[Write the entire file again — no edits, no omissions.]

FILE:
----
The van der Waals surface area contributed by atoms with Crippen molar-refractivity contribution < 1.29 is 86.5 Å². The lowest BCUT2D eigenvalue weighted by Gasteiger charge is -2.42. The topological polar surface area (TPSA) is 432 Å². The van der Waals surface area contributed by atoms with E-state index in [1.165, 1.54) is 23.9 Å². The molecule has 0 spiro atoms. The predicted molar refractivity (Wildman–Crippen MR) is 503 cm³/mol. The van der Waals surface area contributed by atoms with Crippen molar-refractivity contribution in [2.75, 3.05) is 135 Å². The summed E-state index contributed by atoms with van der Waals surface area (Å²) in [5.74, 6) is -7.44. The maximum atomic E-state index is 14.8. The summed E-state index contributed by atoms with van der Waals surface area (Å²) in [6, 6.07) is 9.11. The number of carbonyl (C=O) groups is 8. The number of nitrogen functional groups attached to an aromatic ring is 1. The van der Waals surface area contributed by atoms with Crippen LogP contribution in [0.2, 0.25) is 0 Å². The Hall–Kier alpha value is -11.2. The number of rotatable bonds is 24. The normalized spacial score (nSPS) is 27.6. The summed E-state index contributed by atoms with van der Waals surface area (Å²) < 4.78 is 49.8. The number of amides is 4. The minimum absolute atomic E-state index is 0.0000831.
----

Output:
The van der Waals surface area contributed by atoms with Crippen molar-refractivity contribution < 1.29 is 86.5 Å². The lowest BCUT2D eigenvalue weighted by Gasteiger charge is -2.42. The topological polar surface area (TPSA) is 432 Å². The van der Waals surface area contributed by atoms with E-state index in [1.165, 1.54) is 23.9 Å². The molecule has 0 spiro atoms. The predicted molar refractivity (Wildman–Crippen MR) is 503 cm³/mol. The van der Waals surface area contributed by atoms with Crippen molar-refractivity contribution in [2.75, 3.05) is 135 Å². The summed E-state index contributed by atoms with van der Waals surface area (Å²) in [5.74, 6) is -7.44. The maximum atomic E-state index is 14.8. The summed E-state index contributed by atoms with van der Waals surface area (Å²) in [6, 6.07) is 9.11. The number of carbonyl (C=O) groups is 8. The number of nitrogen functional groups attached to an aromatic ring is 1. The van der Waals surface area contributed by atoms with Crippen LogP contribution in [0.2, 0.25) is 0 Å². The Hall–Kier alpha value is -11.2. The number of rotatable bonds is 24. The normalized spacial score (nSPS) is 27.6. The summed E-state index contributed by atoms with van der Waals surface area (Å²) < 4.78 is 49.8. The number of amides is 4. The minimum absolute atomic E-state index is 0.0000831.